application of the FTCA exception for claims arising in a foreign country,
                                  iii. But the court held that the exception applied since the alleged harm occurred in Mexico,
                                       regardless of whether conduct in the United States was a proximate cause of the harm.
                                  iv. Further, while the jurisdictional scope of the ATS extended to recognition of limited
                                       claims for violations of the law of nations, the alien's brief illegal detention prior to his
                                       transfer to lawful authorities did not amount to a violation of a well defined norm of
                                       customary international law
                                  v.
   V. INTERNATIONAL COURTS & TRIBUNALS
         A. Public International Arbitration
                1. The Alabama Arbitration
                        a. 5 Judge tribunal empowered by UK & US consisting of reps from Great Britain, Italy, Switzerland
                             & Brazil to decide whether Britain had violated international law when it allowed British
                             companies to build warships for the Confederacy during the American Civial war
                        b. the tribunal held that the Britian owed the US a duty to prevent private parties from supplying the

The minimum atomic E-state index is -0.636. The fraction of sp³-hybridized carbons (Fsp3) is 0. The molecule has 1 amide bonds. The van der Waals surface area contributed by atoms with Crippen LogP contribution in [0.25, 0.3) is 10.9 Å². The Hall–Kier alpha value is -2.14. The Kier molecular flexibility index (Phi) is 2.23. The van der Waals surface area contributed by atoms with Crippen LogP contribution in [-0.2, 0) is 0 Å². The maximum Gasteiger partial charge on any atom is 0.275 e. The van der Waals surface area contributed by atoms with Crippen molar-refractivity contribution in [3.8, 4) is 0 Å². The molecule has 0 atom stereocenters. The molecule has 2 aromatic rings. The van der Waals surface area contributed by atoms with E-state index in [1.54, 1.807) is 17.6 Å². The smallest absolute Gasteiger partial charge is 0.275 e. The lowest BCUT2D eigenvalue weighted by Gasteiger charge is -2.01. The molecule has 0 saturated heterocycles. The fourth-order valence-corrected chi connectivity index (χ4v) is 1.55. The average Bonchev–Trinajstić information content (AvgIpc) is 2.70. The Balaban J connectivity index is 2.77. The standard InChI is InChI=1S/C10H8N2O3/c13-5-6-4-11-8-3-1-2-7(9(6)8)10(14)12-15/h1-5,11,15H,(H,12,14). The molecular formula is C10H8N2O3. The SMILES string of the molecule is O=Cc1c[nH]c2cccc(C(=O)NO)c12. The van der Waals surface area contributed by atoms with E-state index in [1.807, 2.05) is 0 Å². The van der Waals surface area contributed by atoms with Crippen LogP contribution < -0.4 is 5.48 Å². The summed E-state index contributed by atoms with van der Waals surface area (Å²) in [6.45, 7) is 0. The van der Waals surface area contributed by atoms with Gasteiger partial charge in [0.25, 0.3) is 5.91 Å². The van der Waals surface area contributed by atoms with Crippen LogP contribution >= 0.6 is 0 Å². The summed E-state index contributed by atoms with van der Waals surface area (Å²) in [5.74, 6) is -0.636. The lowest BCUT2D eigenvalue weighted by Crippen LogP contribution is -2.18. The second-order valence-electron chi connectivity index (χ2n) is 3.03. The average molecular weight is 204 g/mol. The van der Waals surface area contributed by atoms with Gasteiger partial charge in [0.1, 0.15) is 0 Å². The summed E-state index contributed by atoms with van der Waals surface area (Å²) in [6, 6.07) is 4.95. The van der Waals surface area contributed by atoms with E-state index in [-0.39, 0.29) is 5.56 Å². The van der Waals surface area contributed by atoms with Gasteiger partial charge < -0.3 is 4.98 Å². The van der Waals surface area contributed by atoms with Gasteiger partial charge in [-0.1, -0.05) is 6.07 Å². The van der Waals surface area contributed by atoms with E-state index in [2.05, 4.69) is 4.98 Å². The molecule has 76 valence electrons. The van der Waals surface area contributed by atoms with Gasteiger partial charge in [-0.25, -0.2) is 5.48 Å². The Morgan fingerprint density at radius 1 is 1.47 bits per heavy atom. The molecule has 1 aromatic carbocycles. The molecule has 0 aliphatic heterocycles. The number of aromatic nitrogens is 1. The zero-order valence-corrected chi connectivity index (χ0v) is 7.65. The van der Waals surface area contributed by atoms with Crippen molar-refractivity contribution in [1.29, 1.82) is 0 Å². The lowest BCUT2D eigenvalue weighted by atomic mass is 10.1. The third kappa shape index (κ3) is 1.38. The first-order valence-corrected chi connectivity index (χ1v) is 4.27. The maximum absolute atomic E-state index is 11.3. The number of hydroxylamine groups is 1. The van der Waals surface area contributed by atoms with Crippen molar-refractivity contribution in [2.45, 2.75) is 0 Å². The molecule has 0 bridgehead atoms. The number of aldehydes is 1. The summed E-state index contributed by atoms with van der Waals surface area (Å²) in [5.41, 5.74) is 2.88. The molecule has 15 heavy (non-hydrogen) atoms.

southern rebels but had also failed to observe their international obligation to remain neutral
                                  i. that they had failed their duties under a treaty between their countries
                        c. Note: This case stands for that fact that it was possible for powerful states to arbitrate important
                             disputes & avoid war.

                             d.   What incentive did UK have to arbitrate?
                                     i. They wanted to help the Confederacy because of vested interest in cotton AND
                                     ii. To have good relations in the future

                     2. Permanent Court of Arbitration
                           a. Founded by the 1899 Hague Peace Conference, the PCA was the worlds first permanent &
                               universal court of arbitration
                           b. It Requires its parties to use their best efforts to insure the pacific settlement of international
                               differences
                                    i. States are first to rely on mediation to settle their disagreements – informal diplomatic
                                         procedures
                                    ii. But if this is unsuccessful then Convention provided for establishing an international
                                         commission which would look at the facts impartially & issue non binding reports
                                    iii. The Convention established the Permanent Court of Arbitration from which states could
                                         designate specific arbitrators to sit ad hoc tribunals & hear cases submitted voluntarily
                                         by states & render legally binding awards
                           c. Since the establishment of the ICJ, the PCA is rarely used
                           d. Benefits of Arbitration
                                    i. Party’s choice of the tribunal is the most important distinction between arbitration &
                                         adjudication
                                    ii. Arbitrators can sometimes be less bound that judges would be to apply strict ruel of law